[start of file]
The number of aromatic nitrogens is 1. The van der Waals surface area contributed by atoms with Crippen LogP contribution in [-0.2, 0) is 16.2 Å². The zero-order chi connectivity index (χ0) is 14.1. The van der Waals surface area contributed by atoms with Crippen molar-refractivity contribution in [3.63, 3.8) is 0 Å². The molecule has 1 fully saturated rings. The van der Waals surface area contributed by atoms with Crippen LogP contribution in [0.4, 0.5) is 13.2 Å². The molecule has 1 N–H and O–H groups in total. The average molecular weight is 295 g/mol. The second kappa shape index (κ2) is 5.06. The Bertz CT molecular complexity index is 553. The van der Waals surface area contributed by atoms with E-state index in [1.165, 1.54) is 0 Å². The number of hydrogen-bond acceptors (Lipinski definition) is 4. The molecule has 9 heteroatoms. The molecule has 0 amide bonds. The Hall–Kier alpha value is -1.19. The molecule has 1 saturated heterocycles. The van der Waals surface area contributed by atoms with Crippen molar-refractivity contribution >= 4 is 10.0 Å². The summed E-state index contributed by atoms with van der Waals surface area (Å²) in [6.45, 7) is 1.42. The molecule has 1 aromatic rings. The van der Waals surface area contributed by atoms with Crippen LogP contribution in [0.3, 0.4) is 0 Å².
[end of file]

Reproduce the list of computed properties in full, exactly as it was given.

The number of aromatic nitrogens is 1. The van der Waals surface area contributed by atoms with Crippen LogP contribution in [-0.2, 0) is 16.2 Å². The zero-order chi connectivity index (χ0) is 14.1. The van der Waals surface area contributed by atoms with Crippen molar-refractivity contribution in [3.63, 3.8) is 0 Å². The molecule has 1 fully saturated rings. The van der Waals surface area contributed by atoms with Crippen LogP contribution in [0.4, 0.5) is 13.2 Å². The molecule has 1 N–H and O–H groups in total. The average molecular weight is 295 g/mol. The second kappa shape index (κ2) is 5.06. The Bertz CT molecular complexity index is 553. The van der Waals surface area contributed by atoms with E-state index in [1.165, 1.54) is 0 Å². The number of hydrogen-bond acceptors (Lipinski definition) is 4. The molecule has 9 heteroatoms. The molecule has 0 amide bonds. The Hall–Kier alpha value is -1.19. The molecule has 1 saturated heterocycles. The van der Waals surface area contributed by atoms with Crippen molar-refractivity contribution >= 4 is 10.0 Å². The summed E-state index contributed by atoms with van der Waals surface area (Å²) in [6.45, 7) is 1.42. The molecule has 1 aromatic rings. The van der Waals surface area contributed by atoms with Crippen LogP contribution in [0.3, 0.4) is 0 Å².